A vast number of Americans fall into the category of the “underbanked”—those who are just starting out on their credit journey or who’ve had some sort of credit-related struggle. By some estimates, up to 100 million people fit that description. While they may not score high with the traditional credit bureaus, data that measures spending habits and bill payment history may offer insight into their true credit risk.
Banking institutions have access to the kind of data needed to create alternative credit scores, and advances in technology can help harness that data. Where once banks could only sample data, they can now process and analyze entire data sets to yield a more complete understanding of any individual borrower.
BAI recently spoke to Lisa Fischer, chief growth and lending officer at credit-focused fintech Mission Lane, about how data can be used to provide more financial access to the underbanked.
The interview has been edited for length and clarity.
How do you think about the data that goes into the traditional credit score, and how do you use it in your work?
It’s the foundation for the most depth of information for banking and lending, but it’s just one piece. And what we’ve grown to understand is it’s not enough to understand the nuances of a person. It’s not enough to have that one line or that three-digit number and the information associated with it to know everything about a customer so that you can understand their needs and deliver the right products to them.
What kinds of data should would-be lenders have that they don’t have?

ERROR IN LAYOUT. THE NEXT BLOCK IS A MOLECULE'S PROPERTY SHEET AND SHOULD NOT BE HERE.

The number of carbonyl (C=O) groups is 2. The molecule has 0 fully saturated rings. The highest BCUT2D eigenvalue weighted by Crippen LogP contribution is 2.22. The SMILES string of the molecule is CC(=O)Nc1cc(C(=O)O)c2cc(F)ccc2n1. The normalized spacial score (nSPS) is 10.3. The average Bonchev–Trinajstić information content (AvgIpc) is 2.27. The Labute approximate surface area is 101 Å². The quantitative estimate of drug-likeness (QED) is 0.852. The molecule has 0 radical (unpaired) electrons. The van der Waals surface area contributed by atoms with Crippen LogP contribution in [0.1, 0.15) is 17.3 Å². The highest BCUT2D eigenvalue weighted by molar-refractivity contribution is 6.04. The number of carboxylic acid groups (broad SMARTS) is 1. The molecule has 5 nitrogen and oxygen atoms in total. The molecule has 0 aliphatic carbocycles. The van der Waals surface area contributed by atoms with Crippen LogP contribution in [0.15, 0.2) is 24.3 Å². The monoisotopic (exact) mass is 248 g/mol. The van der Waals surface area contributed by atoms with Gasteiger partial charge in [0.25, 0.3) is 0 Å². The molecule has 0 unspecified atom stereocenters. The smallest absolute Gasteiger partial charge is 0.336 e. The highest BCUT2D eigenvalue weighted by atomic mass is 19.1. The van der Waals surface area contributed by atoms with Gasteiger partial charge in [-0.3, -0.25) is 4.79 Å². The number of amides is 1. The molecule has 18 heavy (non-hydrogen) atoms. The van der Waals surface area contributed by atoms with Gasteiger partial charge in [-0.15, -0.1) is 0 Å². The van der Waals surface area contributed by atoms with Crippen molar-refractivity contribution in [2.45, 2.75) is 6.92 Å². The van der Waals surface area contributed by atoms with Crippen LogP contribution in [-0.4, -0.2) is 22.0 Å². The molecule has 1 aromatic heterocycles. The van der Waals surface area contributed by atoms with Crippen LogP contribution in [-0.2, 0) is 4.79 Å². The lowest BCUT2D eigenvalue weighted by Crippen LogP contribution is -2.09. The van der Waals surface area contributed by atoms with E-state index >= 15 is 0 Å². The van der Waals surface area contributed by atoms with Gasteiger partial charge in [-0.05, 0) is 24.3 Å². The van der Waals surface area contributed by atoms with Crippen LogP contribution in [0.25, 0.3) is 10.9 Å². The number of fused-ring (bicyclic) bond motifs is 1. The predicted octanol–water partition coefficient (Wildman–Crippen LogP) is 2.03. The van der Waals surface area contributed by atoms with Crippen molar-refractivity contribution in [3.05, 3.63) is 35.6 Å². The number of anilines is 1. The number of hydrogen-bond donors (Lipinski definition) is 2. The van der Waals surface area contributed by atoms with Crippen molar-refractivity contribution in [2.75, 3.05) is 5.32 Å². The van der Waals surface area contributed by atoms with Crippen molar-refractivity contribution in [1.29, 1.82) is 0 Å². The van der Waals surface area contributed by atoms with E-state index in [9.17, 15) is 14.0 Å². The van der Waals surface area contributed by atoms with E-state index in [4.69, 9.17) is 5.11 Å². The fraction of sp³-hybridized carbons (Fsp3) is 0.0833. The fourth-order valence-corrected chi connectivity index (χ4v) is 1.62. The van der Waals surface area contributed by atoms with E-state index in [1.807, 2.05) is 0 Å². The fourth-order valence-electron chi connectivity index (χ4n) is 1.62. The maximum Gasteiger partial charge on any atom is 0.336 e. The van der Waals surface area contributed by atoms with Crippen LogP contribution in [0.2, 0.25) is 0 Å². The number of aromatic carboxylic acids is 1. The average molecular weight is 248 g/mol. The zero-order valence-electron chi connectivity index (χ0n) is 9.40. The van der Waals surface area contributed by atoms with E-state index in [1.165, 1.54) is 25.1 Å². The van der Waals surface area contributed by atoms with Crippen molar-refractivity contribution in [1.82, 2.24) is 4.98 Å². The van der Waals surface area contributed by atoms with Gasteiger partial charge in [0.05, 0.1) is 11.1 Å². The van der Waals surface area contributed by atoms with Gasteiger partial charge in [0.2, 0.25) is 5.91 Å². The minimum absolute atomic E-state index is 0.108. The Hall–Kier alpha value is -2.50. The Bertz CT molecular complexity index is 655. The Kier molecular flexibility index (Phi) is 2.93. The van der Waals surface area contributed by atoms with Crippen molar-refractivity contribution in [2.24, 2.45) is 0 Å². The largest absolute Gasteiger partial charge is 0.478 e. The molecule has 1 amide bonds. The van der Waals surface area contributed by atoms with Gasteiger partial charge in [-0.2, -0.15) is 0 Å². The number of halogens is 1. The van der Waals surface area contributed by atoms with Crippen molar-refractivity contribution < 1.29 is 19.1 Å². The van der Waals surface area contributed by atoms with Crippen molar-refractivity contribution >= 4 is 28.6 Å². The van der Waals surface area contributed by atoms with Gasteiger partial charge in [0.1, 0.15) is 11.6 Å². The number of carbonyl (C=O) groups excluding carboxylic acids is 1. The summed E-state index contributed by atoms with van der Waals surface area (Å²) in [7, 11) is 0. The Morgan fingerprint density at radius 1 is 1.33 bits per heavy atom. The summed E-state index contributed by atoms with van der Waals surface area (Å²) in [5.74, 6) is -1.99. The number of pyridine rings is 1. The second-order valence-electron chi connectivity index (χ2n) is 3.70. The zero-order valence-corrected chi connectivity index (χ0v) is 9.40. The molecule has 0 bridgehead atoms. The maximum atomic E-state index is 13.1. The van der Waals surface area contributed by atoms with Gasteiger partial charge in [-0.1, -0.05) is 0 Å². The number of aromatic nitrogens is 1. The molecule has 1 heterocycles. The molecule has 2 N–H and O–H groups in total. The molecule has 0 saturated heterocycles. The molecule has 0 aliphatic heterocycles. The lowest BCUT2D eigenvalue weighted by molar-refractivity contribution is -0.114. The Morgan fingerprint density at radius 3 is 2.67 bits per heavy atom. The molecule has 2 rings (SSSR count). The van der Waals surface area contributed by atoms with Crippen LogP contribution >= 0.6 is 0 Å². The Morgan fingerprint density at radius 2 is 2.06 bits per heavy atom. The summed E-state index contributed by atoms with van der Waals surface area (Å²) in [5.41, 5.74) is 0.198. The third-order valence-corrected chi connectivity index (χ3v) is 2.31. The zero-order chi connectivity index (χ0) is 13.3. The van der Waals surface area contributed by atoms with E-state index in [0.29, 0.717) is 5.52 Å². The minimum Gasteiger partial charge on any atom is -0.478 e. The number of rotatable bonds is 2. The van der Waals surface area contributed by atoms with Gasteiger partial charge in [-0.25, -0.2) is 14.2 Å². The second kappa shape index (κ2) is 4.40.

It’s less about any individual data element and more about how they work together and how you can understand a population in substantially more detail. You need to look beyond the traditional data sources and look holistically at the customer. How do you create a full picture of the customer? If you try to say, “Oh, it’s these three elements,” then you’re looking much too narrowly. But if I were to mention one tool, it would be broad testing so that you can gain information on how people are going to perform with you on the various types of products you are offering.
Tell us more about the process of harnessing data and getting past the obstacles that banks are dealing with now.
With the advances in technology, you now are able to process so much information in a shorter period of time. You have the ability to add much more information about a customer so that you can understand them better. Back when I started my career in this area, you had to sample data. There was no possibility of using whole data sets, and you would have to pick and choose what should go into it. Now you have the ability, with machine learning and AI, to look across all of the data and look at it holistically.
How do you ensure that bringing in and analyzing more and more varied data will lead to fairer decision-making?
The goal is to have the inputs be as broad and as unbiased as possible. Therefore, we do what we refer to as “universe testing”—testing across the entire universe to remove any potential biases that goes into the model development sample. And then, on the production side, you must have rigorous monitoring controls in your production environment. You have to be looking at what is going on with the different variables and their transformations as you are using them in production, and you have to understand the choices the model is making and how it is affecting various different populations.
How do you sort out the categories of the underbanked in terms of the data needed to be able to reach each of these discrete segments?
We don’t look at people in categories, because the way you can actually get to a better place with customers is by providing products that will meet their individual needs. There’s a wide range of economic statuses and ways of interacting with products. If you stay at the segmentation level, you do not understand those nuances, and therefore you won’t be as refined at meeting their needs. It’s really about understanding the individuals, not the category.
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